Caregiving and Mental Health

By Mia Lukic

According to Women’s Health, more than 1 in 5 women in the United States had a mental health condition in the past year. Depression and anxiety are some of the more well-known conditions, but there are many conditions that only (or disproportionately more often) affect women and people who menstruate. These include but are not limited to: caregiver stress, insomnia, menopause, premenstrual dysphoric disorder (PMDD), and premenstrual syndrome (PMS).

A caregiver is someone who provides unpaid care for another adult with an illness or disability. Most caregivers are women, and 60% of caregivers also work a paid job in addition to their caregiving. (Women’s Health). Caregiver stress is a term that encompasses the immense stress and strain being a caregiver has on one’s mental health. Being responsible for another adult, sometimes in addition to children and other family members, work, and yourself can be incredibly difficult. It is important to remember that we put on our own masks before helping others on an airplane, and a similar approach is vital to mental health. We cannot be much help to others if we do not take care of ourselves first.

25% of women have insomnia symptoms, and it is much more common in older women than any other group (Women’s Health). Insomnia can be primary, meaning it is the disorder or problem. It can also be secondary, meaning it is a symptom of other conditions or medications. But why do women experience insomnia at greater proportions? Women’s Health explains it is due to the menstrual cycle.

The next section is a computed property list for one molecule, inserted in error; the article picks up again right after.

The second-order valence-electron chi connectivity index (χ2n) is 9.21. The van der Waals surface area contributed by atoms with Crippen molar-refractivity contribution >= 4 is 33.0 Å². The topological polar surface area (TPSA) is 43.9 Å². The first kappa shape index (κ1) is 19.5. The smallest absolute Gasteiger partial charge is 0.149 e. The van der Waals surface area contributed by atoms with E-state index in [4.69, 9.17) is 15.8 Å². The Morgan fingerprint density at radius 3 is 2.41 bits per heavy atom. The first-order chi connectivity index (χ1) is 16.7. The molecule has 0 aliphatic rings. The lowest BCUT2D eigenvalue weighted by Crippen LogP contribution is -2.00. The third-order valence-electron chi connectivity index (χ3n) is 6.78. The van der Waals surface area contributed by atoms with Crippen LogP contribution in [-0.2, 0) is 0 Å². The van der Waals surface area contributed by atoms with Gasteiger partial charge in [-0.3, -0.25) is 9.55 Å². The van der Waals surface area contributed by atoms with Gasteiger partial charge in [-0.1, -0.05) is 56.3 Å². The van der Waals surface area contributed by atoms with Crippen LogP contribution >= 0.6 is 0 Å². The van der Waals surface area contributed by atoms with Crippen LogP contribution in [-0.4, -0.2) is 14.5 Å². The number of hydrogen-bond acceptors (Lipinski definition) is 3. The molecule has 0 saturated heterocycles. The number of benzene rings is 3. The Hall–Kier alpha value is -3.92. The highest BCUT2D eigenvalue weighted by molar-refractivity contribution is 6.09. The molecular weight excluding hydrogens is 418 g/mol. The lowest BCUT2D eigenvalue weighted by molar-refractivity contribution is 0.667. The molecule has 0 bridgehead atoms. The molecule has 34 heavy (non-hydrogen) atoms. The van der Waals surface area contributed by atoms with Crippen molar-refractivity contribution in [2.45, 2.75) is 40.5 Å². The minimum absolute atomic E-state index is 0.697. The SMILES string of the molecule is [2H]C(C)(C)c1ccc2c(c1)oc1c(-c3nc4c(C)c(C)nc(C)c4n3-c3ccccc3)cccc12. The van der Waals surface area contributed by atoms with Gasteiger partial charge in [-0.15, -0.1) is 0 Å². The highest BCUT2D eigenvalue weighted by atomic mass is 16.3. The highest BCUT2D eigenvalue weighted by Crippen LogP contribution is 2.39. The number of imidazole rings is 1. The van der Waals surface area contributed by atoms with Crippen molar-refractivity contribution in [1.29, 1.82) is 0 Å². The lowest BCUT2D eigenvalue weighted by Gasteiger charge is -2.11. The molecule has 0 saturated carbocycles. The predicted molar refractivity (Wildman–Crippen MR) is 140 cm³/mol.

The changes in hormones that women and other people who menstruate experience can cause insomnia. Menopause, pregnancy, and PMS/PMDD all cause physical and emotional pain and mood swings which make sleep difficult if not impossible. Sleep is crucial to mental health and the brain’s ability to rest and rejuvenate.

PMS is a series of symptoms that occur before a person’s menstrual cycle, that causes physical pain in addition to :

  • Feeling tired
  • Irritability or hostile behavior
  • Sleep problems (sleeping too much or too little)
  • Trouble with concentration or memory
  • Tension or anxiety
  • Depression, feelings of sadness, or crying spells
  • Mood swings
  • Less interest in sex

PMDD is a more severe form of PMS can in addition to physical pain causes:

  • Lasting irritability or anger that may affect other people
  • Feelings of sadness or despair, or even thoughts of suicide
  • Feelings of tension or anxiety
  • Panic attacks
  • Mood swings or crying often
  • Lack of interest in daily activities and relationships
  • Trouble thinking or focusing
  • Tiredness or low energy
  • Trouble sleeping
  • Feeling out of control

Panic attacks, anxiety, depression, and thoughts of suicide are all listed as symptoms of these menstrual cycle conditions. They are all mental health issues that may require and deserve attention by a professional. While seeking help can be difficult, it is incredibly important. It might be a comfort that most people who menstruate also are going through similar things, you are far from alone.

All of the information from this post, including more info and resources can be found here : https://www.womenshealth.gov/mental-health

Mental Health Resources:

https://info.umkc.edu/womenc/services/campus-and-community-resources/mental-health/

Counseling Resources:

https://info.umkc.edu/womenc/services/campus-and-community-resources/counseling/

National Suicide Prevention Lifeline

Hours: Available 24 hours. Languages: English, Spanish.

800-273-8255